Paddling in Nepal has been on my must-do list for a long time. Massive Himalayan mountains, endless multi-day river trips, big volume whitewater, and a nation rich in a culture very different from ours all make for a dream international paddling destination. So, when John Abercrombie invited me to join a paddling expedition to this Asian country this Fall, the opportunity was too good to pass up. After some deliberations about work and other responsibilities, I committed. I was in, and ready to head off to the other side of the world for another adventure with a kayak. Our small group consisted of three paddlers from Wet Planet (John, myself, and Tony Nigon) as well as Luke Strickland and Kelly Robinson, friends and fellow paddlers from the U.S. Our plan was to fly with kayaks to Nepal at the end of October, after the end of the Wet Planet whitewater season, and spend five weeks paddling as much as we could.
The following is my attempt to share some of our adventure …
There is no real way to capture everything that happens in an trip like this. The rivers are really just an access to an adventure, where the stories and memories created off the river are just as powerful as those created while paddling. I could write for days trying to capture all the crazy things we experienced: buying a live chicken for dinner in a remote town along the Sun Kosi river, running into paddling friends from the U.S. in the middle of nowhere and sharing camp with them, or waking up in the morning to find a Nepalese villager sitting in our camp with a pot of beans he had cooked for us. So, I’ll just try to share a bit of what we were up to while we were in the country, along with a few photos, and hopefully anyone reading this will be encouraged to visit the country themselves one day.
The Fall paddling season in Nepal is perfect for U.S paddlers working in the whitewater industry. Nepal’s monsoon season tapers off in October, changing to the dry season. This leads to perfect water levels and awesome weather in November. For those of us working as river guides and instructors in the U.S., we can finish our seasons and spend a month or two paddling in Nepal before the weather in the Himalayas gets too cold. This perfect paddling season also means that there are lots of paddlers in the country at this time. We knew that we would be meeting up with fellow Wet Planet paddlers Libby Tobey and Tyler Houck, who were both in the country working as guides, as well as a host of other kayakers from the Pacific Northwest. But, wait, I’m getting ahead of myself … first we had to actually get to Nepal.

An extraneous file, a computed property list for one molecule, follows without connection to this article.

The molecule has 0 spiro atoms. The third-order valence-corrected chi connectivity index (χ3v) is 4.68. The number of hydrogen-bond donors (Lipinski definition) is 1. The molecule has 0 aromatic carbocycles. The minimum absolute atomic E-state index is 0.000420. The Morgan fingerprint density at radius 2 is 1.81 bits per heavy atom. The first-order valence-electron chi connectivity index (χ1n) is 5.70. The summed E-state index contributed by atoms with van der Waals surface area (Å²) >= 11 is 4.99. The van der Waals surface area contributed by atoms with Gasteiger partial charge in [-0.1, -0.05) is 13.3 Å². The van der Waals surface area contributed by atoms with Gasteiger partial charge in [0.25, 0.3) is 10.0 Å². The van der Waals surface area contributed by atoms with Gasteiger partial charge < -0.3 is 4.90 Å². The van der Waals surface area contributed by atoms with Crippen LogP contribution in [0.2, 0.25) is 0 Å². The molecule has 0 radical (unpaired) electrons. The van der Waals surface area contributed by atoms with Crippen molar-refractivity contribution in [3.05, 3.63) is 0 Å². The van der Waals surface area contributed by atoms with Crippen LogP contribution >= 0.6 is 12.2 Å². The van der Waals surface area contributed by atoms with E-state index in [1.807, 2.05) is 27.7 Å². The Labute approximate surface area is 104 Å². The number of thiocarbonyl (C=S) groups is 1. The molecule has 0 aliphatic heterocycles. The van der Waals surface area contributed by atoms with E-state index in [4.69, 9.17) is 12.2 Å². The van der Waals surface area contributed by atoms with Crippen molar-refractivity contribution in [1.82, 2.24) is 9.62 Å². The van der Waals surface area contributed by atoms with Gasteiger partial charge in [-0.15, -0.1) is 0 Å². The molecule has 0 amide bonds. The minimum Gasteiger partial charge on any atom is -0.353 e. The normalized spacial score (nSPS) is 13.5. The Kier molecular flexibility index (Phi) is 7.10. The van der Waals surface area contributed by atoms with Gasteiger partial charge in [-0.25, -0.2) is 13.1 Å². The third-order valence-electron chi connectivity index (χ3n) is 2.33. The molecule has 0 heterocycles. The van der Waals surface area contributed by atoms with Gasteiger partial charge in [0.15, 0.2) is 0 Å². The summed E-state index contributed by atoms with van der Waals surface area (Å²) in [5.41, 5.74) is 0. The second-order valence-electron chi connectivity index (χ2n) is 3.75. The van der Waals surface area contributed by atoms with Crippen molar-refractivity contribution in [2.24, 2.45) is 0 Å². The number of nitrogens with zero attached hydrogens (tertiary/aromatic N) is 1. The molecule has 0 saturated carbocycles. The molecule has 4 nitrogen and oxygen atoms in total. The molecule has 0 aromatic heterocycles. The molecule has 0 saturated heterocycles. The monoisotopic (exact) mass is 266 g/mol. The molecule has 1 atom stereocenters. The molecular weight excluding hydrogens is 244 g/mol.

We knew that we wouldn’t be able to find paddling gear in Nepal easily, so we planned to fly with all of our own equipment. With the plan including lots of multi-day trips, this meant flying, not only kayaks and paddles, but an entire set up of camping and cooking equipment as well. If you’ve never flown with a kayak as luggage, it is definitely entertaining. Or epically challenging if you lose your sense of humor. As more and more kayakers are flying internationally, more and more airlines are refusing to allow kayaks. In order to get your boat checked as luggage, you have two options: disguise it as a surfboard and hope the airline attendant has never seen a surfboard, or find one of the few airlines that specifically allows kayaks (for a fee) as checked luggage. We went with option two. I flew from Portland to Chicago with Alaska airlines, where I met the rest of the team. Then, we all flew from Chicago to Kathmandu, Nepal on Qatar airlines, which included an 18 hour layover in Doha, Qatar. All in all, my travel time was 53 hours, all of this lugging around a kayak, paddle, and gear through various airports and security checks. Did I mention the 18 hour layover in Doha? We left the U.S. on Oct 22nd and arrived in Kathmandu at night on Oct. 24th. Amazingly, the whole journey went as well as it could have. No cancelled flights, lost luggage, or any other problems.
We spent just one day in Kathmandu, working out logistics and re-packing gear. Our plan was to head east, paddling several different rivers that all flow eventually into the giant Septi Kosi (Seven Rivers). Knowing that we would be making some large multi-day river trips, in between our journeys by bus and jeep, we had to make sure that everything that went with us could fit into our kayaks while we were paddling. Having just packed everything as luggage, this was really pretty easy. It meant leaving any “town” clothes in a storage room at the hotel in Kathmandu and packing everything else into our kayaks.